Gems from the Darktown Lending Library

Jonny Hannah’s Darktown Dinner & Dance is full of literary and cinematic references which inform its rich character, dark tone and joyful explosion of colour. From Pépé le Moko, the 1937 French film predecessor of film noir, to John Steinbeck’s realist masterpiece The Grapes of Wrath, the Darktown Library is full of amazing reads and watch lists. In this final article before the show at City Space closes, Jonny shares with us gems of the Darktown Library.

Pépé le Moko is a criminal on the run, hiding in the Casbah quarter of Algiers from the police. The anti-hero of the 1937 eponymous French film, directed by Julien Duvivier, is featured in Jonny Hannah’s Darktown Dinner & Dance


POST OFFICE by Charles Bukowski

The closing lines to this book are gold. Bukowski’s publisher, John Martin at the Black Sparrow Press devised a weekly wage for him so he could leave the post office and become a full time writer. So he did.

Also, Black Sparrow Press design their gorgeous book covers with Letraset…

MEMOIRS OF THE FORTIES by Julian Maclaren-Ross

At one point, I wanted to become a Soho/Fitzrovia character, seen around most days in the Bricklayers Arms etc, and it’s all because of this book, which my tutor Christopher Brown lent to me in my first week of living in London. They’re all in here – Dylan Thomas, Brendan Behan, Grahame Greene… alas, I didn’t make it in the end, and moved to Shirley High Street instead.

WHEN MARTHA’S AWAY by Bruce Ingman

This book is all about mischief. Waiting ‘til the door closes and letting the anarchy begin. You may think this is a book for children. Bruce is after all the best illustrator in this area in the country… and the world. But it’s not, it’s for us. A guide for what to do when those in charge turn their backs. Plot, have fun and then tidy up the mess after… they’ll never know… Another of Bruce’s great books is called 'Bad news… I’m in charge’… just you wait, brother, sister… one day…

The complete list of essential reading, listening and viewing from the Darktown Public Library


THE REBEL directed by Robert Ray, 1961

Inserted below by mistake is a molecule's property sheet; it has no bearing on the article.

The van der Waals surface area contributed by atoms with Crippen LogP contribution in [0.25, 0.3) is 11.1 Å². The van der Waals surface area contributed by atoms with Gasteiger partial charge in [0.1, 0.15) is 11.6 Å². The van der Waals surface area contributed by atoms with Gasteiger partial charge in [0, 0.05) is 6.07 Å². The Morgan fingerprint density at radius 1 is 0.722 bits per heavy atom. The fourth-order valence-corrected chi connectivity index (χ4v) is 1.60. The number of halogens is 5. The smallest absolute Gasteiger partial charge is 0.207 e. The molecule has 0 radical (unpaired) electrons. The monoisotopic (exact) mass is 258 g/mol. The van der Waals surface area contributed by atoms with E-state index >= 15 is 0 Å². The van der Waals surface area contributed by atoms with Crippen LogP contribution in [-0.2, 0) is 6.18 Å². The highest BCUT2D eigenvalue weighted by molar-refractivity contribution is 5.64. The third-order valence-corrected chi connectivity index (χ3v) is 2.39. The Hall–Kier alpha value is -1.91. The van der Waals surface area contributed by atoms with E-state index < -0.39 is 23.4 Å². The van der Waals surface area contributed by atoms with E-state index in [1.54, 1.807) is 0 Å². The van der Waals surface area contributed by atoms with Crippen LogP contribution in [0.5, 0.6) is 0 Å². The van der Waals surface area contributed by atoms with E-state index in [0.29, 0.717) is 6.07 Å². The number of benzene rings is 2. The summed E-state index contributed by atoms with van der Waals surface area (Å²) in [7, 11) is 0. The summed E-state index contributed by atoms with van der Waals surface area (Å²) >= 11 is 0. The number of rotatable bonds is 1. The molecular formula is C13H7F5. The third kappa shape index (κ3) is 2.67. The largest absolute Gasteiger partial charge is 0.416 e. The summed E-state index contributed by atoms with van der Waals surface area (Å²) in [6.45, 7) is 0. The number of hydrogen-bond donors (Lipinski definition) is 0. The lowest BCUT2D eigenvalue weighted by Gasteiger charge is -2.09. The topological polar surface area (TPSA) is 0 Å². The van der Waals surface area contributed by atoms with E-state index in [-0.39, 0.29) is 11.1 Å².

Tony Hancock was a star of the small screen. But he wanted more… the BIG screen. This was his finest offering, before he committed suicide in 1968. If Aphrodite at the Waterhole doesn’t drive you mad with desire… call the undertaker.

PYAASA directed by Guru Dutt, 1957

I stumbled across a BBC documentary about musicals that featured this gem of a film. The music is wondrous. You float when watching this film, then cry tears of joy at the end. Even the goofy song about hair oil is brilliant.

ZÉRO DE CONDUITE directed by Jean Vigo, 1933

As I often say, French films are the best. And this magical slice of cinema is incredible. Vigo only made four films then died of TB aged 29. Watch them all. Set in a boarding school, as a metaphor for society, it wreaks of rebellion. Fight back. Tell them what’s wrong. Lindsay Anderson used it as the inspiration for If... VIVA VIGO!

In 2001 Jonny Hannah was invited to redesign a set of six best-selling titles by Nobel prize-winning author John Steinbeck, including this wonderful cover for the devastating The Grapes of Wrath

These are the last weeks to visit Jonny Hannah’s Darktown Dinner & Dance, on until 24 July 2021 at City Space. Make sure you submerge yourself into Jonny’s riot of colour and culture. All the works on display are for sale and available to collect at the end of the exhibition, with browser prints starting at £10 available to take straight away. Entrance is free and there’s no need to pre-book your visit.

🛒 A selection of Darktown Dinner & Dance artworks are now for sale online, too, so get your Darktown artworks by following this link 🛒

Follow City Space and The Gallery on Instagram.

Follow Hampshire Cultural Trust on Instagram.

Follow Jonny Hannah on Instagram.

If you have enjoyed Culture on Call and you are able to make a donation, please click the link below. Any support you can give will help us keep communities connected to culture in these difficult times.

Donate Now | Hampshire Cultural Trust
Our venues are safe and inclusive spaces that provide great cultural experiences at the heart of our communities and connect everyone to Hampshire’s rich heritage.We welcome over 700,000 visitors to our venues each year and also work with over 2,000 people annually who are vulnerable or who otherwi…
This article was written by:
Author image

Hampshire Cultural Trust

From museums to galleries to arts centres, we manage and support attractions across the county, welcoming over 740,000 people each year. Our charitable purpose is changing lives through culture.
You've successfully subscribed to Culture on Call
Great! Next, complete checkout for full access to Culture on Call
Welcome back! You've successfully signed in.
Success! Your account is fully activated, you now have access to all content.